Col. Evelyn Mallard, who has spent a devoted life working in law enforcement, has been sworn in as the first woman to hold the position of superintendent for the Ulster County Jail.
In an interview with the Daily Freeman, Mallard explained how she got into her career and what transpired after.
“It wasn’t a thing that really I had thought of, because back then — that was in the mid- to late ’80s — there weren’t a lot of women in law enforcement,” Mallard said. “So, it kind of happened accidentally.
Mallard served 30 years with the state police and 3 with the Orange County Sheriff’s office before retiring at the rank of colonel. She began working as a road patrol trooper, and eventually took the sergeants exam, getting promoted soon after.
Over those three decades, she worked in many roles as a field training officer, Equal Employment Opportunity Counselor, academy instructor, and as a director of training for the state police academy. She also graduated from the FBI National Academy.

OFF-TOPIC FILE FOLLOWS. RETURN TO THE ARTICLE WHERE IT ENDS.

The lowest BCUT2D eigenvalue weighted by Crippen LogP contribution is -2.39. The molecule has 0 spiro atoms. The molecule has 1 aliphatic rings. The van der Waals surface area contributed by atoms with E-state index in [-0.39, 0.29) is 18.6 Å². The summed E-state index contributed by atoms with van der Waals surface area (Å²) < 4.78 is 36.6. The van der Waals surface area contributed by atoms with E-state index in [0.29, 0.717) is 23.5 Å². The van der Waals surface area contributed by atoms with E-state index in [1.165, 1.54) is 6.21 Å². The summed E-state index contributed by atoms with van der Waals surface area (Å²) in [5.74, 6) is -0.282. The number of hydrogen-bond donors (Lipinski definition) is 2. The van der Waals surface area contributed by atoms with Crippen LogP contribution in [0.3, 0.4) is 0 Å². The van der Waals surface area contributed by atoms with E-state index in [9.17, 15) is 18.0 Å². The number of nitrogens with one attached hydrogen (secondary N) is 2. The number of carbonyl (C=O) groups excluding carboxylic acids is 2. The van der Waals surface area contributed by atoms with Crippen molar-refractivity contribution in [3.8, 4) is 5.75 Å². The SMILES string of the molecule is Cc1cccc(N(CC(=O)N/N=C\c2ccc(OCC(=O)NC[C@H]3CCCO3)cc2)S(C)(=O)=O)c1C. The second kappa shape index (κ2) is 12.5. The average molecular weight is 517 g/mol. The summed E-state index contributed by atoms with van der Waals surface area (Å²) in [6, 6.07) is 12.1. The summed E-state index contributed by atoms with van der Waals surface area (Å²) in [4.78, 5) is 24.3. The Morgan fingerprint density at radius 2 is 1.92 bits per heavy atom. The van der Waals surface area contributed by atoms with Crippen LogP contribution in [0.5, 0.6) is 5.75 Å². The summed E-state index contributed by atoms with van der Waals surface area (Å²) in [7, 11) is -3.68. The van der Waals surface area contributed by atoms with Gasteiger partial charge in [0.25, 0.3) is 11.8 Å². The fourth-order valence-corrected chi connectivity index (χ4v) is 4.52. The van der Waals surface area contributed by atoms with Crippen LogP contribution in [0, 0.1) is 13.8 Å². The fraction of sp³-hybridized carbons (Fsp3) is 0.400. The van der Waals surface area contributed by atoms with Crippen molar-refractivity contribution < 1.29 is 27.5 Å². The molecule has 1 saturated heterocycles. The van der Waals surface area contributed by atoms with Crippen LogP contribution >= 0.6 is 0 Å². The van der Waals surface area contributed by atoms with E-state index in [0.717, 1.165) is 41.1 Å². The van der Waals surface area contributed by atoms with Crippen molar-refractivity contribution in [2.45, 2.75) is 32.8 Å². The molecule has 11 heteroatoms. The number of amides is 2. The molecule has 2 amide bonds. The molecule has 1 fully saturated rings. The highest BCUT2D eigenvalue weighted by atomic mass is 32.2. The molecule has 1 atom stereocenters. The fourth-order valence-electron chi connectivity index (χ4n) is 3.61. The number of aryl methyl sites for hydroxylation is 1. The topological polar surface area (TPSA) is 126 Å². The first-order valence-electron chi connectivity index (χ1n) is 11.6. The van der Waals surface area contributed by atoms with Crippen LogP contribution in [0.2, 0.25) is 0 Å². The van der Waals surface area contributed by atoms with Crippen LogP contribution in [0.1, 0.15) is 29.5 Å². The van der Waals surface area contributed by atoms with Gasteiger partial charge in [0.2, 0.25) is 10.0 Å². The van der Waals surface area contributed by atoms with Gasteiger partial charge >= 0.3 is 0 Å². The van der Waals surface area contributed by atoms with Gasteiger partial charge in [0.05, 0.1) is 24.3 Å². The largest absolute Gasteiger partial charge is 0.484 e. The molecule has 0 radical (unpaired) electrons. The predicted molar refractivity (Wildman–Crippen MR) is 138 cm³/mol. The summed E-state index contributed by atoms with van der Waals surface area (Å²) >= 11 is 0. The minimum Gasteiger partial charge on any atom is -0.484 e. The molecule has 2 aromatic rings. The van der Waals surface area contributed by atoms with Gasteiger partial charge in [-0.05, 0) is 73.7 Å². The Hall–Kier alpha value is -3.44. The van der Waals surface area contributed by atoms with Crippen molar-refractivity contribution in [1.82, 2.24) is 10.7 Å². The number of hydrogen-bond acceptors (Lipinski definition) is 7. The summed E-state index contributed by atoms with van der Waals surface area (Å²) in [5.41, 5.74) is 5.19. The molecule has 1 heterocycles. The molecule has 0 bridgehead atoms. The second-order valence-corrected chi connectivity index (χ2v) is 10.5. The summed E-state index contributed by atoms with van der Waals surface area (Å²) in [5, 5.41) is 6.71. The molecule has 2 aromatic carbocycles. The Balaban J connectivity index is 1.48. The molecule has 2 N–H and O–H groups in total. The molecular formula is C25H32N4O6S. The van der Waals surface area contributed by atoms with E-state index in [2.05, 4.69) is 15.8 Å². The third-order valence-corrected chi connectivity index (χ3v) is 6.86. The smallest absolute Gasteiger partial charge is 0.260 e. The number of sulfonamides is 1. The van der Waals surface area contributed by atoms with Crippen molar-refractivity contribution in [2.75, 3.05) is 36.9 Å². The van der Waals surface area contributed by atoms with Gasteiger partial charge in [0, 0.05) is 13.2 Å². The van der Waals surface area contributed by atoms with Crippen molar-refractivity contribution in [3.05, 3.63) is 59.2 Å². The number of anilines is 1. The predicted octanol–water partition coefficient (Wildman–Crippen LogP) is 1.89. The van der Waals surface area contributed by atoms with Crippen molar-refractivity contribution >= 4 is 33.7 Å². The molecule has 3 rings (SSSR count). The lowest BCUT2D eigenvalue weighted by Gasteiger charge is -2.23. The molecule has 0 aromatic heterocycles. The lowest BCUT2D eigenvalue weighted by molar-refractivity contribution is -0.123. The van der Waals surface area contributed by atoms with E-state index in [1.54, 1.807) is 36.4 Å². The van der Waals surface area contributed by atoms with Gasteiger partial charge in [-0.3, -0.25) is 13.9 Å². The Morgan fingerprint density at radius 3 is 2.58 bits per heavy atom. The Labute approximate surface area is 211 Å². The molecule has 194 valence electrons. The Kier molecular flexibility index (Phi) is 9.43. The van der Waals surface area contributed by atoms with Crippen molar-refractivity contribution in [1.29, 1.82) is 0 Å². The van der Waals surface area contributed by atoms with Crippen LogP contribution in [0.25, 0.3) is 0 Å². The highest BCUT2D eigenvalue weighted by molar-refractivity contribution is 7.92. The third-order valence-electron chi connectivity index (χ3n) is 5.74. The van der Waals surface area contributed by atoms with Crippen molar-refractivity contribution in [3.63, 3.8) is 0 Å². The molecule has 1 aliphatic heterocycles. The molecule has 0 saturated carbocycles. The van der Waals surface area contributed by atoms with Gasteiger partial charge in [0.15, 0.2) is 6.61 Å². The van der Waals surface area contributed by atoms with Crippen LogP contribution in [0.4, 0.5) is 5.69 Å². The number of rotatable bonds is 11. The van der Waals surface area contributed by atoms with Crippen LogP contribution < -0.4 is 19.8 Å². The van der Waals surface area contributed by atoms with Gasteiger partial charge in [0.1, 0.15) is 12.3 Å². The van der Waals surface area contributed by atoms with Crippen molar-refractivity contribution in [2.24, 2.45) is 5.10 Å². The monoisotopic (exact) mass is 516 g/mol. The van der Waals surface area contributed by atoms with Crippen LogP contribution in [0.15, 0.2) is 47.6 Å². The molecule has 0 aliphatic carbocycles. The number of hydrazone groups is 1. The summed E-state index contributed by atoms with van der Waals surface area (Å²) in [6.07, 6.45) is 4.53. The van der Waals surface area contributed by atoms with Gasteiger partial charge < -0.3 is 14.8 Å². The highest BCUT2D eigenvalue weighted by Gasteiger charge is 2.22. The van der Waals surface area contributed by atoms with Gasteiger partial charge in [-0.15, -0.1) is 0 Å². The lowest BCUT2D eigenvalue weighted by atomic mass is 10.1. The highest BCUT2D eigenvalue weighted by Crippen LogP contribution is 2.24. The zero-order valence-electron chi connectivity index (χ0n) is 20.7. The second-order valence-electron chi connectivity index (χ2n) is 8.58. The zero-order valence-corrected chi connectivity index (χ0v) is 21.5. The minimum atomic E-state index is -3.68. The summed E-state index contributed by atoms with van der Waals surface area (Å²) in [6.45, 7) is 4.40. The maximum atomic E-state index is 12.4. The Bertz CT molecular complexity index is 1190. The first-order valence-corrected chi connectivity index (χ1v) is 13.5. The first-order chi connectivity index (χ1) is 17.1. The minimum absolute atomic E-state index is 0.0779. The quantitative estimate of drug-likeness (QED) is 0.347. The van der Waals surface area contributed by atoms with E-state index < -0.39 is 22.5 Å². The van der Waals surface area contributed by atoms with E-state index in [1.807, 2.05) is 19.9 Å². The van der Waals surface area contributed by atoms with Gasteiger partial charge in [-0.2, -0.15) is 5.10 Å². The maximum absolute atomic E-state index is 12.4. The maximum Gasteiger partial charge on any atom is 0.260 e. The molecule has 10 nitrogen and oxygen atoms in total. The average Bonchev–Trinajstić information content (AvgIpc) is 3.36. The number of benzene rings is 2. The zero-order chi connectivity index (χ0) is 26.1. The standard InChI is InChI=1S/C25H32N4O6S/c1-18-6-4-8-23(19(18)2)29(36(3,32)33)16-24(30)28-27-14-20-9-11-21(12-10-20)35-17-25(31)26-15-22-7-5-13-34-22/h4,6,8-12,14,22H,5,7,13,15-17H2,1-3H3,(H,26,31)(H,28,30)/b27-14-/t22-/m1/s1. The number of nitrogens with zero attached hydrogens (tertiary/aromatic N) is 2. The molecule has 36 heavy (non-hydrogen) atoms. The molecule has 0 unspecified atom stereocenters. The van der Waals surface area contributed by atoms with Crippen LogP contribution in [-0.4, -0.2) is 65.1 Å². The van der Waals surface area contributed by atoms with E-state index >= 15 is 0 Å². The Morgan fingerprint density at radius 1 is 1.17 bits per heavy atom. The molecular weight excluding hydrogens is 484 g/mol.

She recounted one of her favorite moments on the job – finding a lost child. She said, “One of my favorite memories is finding a lost child and watching the mom hug her child and the feeling that I got that somehow I had a role in reuniting the two of them together. So things like that, it’s very rewarding.”
She met her husband, who is also retired from the police, while working for the state police, and they have three children together.
Mallard, who has a bachelors degree in accounting and a masters in public administration from Marist College, began teaching classes on criminal justice at the Rockland Community College after her children went to college. It was then she also decided to apply for the job of jail superintendent after finding it on an online listing board.
After applying and interviewing, she decided it was something she could make a difference in. She enjoys the challenge, and is hopeful she can bring in more programs and opportunities to help inmates.
“I certainly am honored to have the opportunity,” Mallard said. “I’m appreciative of the support of the sheriff. I know he’s very hard-working and very progressive. And he’s doing a lot of good things in the county. I’m just happy to be on board to do my part.”
Mallard will replace Col. Jerome John, the first African American superintendent of the jail, who retired after two years of service.